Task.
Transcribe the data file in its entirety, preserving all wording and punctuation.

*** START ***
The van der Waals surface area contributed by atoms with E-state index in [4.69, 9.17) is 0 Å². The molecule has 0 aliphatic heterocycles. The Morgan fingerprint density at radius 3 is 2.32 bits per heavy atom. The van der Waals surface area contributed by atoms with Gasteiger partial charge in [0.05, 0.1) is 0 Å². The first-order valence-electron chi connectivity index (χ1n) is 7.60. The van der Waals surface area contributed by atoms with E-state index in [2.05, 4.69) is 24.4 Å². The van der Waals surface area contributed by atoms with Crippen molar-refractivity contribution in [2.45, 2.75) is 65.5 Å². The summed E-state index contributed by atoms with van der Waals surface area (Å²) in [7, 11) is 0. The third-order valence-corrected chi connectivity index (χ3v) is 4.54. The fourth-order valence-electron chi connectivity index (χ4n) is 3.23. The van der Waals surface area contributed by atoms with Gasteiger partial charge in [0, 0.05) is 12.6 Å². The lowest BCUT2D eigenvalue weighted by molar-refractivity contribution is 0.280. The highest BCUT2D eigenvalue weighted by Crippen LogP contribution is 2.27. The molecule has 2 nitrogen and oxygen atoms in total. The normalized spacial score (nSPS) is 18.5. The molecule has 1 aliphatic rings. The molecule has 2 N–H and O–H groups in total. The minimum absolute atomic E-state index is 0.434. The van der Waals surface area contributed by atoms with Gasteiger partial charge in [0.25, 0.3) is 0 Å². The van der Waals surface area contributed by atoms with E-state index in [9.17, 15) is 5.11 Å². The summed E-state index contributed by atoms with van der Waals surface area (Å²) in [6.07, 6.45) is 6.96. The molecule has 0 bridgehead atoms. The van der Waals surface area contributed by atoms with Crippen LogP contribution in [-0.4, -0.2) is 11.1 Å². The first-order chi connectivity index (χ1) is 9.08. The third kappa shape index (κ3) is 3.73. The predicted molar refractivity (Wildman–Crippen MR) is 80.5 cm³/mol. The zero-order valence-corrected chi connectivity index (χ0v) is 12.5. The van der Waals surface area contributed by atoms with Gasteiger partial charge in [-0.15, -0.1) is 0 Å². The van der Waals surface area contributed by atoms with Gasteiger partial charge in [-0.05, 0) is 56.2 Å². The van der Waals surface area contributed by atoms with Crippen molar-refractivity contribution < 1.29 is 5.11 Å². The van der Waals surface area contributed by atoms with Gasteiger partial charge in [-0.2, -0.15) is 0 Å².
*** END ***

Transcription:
The van der Waals surface area contributed by atoms with E-state index in [4.69, 9.17) is 0 Å². The molecule has 0 aliphatic heterocycles. The Morgan fingerprint density at radius 3 is 2.32 bits per heavy atom. The van der Waals surface area contributed by atoms with Gasteiger partial charge in [0.05, 0.1) is 0 Å². The first-order valence-electron chi connectivity index (χ1n) is 7.60. The van der Waals surface area contributed by atoms with E-state index in [2.05, 4.69) is 24.4 Å². The van der Waals surface area contributed by atoms with Crippen molar-refractivity contribution in [2.45, 2.75) is 65.5 Å². The summed E-state index contributed by atoms with van der Waals surface area (Å²) in [7, 11) is 0. The third-order valence-corrected chi connectivity index (χ3v) is 4.54. The fourth-order valence-electron chi connectivity index (χ4n) is 3.23. The van der Waals surface area contributed by atoms with Gasteiger partial charge in [0, 0.05) is 12.6 Å². The lowest BCUT2D eigenvalue weighted by molar-refractivity contribution is 0.280. The highest BCUT2D eigenvalue weighted by Crippen LogP contribution is 2.27. The molecule has 2 nitrogen and oxygen atoms in total. The normalized spacial score (nSPS) is 18.5. The molecule has 1 aliphatic rings. The molecule has 2 N–H and O–H groups in total. The minimum absolute atomic E-state index is 0.434. The van der Waals surface area contributed by atoms with Gasteiger partial charge in [0.25, 0.3) is 0 Å². The van der Waals surface area contributed by atoms with E-state index in [9.17, 15) is 5.11 Å². The summed E-state index contributed by atoms with van der Waals surface area (Å²) in [6.07, 6.45) is 6.96. The molecule has 0 bridgehead atoms. The van der Waals surface area contributed by atoms with Crippen LogP contribution in [-0.4, -0.2) is 11.1 Å². The first-order chi connectivity index (χ1) is 9.08. The third kappa shape index (κ3) is 3.73. The predicted molar refractivity (Wildman–Crippen MR) is 80.5 cm³/mol. The zero-order valence-corrected chi connectivity index (χ0v) is 12.5. The van der Waals surface area contributed by atoms with Gasteiger partial charge in [-0.15, -0.1) is 0 Å². The van der Waals surface area contributed by atoms with Gasteiger partial charge in [-0.05, 0) is 56.2 Å². The van der Waals surface area contributed by atoms with Crippen molar-refractivity contribution < 1.29 is 5.11 Å². The van der Waals surface area contributed by atoms with Gasteiger partial charge in [-0.2, -0.15) is 0 Å².